In the Presence of a Pardalote

In the Presence of a Pardalote

Posted: 18 August 2016

Look who dropped in to Parklands last week!

This tiny bird is a Spotted Pardalote - a female - who dropped down to perch for a while on our plant sorting bench. Plant sorting was of course thoroughly interrupted by such an unexpected guest, who seemed quite happy to stay for a few photos. She even perched on the finger of Ranger Dan Jones before flying back up to the trees.

Spotted Pardalotes are one of our smallest birds; rarely seen, but more often heard. They forage high in the crowns of eucalypt trees, where they pluck invertebrates, especially psillids, from the leaves. They are important to the health of the trees, cleaning up insect pests.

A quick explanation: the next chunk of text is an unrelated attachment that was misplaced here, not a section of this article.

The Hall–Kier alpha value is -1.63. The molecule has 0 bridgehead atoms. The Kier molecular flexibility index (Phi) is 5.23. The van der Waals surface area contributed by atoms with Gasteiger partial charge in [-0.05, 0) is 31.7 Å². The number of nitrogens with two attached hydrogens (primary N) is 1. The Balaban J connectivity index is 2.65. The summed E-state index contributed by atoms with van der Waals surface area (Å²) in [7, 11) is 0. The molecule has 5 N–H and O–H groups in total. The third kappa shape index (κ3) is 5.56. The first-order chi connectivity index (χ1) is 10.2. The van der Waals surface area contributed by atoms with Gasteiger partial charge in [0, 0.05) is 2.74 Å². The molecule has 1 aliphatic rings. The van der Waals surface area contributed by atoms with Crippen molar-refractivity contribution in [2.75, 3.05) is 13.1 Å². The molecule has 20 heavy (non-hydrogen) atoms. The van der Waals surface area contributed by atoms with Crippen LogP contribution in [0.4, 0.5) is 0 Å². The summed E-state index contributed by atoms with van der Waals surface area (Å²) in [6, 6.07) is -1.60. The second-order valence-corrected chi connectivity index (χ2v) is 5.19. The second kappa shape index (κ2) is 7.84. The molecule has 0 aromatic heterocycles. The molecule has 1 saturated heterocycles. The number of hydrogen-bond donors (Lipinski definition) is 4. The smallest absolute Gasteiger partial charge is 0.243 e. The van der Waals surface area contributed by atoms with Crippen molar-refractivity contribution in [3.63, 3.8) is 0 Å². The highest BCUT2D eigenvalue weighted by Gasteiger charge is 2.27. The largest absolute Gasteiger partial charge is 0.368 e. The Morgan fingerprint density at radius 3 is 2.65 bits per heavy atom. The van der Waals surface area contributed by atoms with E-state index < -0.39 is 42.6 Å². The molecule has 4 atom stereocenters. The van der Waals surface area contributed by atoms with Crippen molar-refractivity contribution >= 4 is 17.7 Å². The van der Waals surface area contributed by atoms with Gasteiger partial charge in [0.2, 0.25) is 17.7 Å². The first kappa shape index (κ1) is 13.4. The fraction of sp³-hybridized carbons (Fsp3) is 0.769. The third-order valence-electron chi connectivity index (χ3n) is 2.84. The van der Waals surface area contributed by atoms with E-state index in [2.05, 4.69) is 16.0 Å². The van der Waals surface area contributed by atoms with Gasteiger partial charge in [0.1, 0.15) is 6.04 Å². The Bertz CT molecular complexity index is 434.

Pardalotes only descend to earth when nesting, or for an occasional drink. They build their nest in a long horizontal tunnel dug into the soil of creek banks or man-made embankments. Sometimes they even excavate tunnels in rabbit burrows, or potted plants in gardens.

Pairs make soft, whistling wheet-wheet calls to one another throughout the day, which carry for quite a distance. One of the difficulties in locating a pardalote is that the contact call is in fact two calls: an initial call and an almost instant response, and thus can come from two different directions.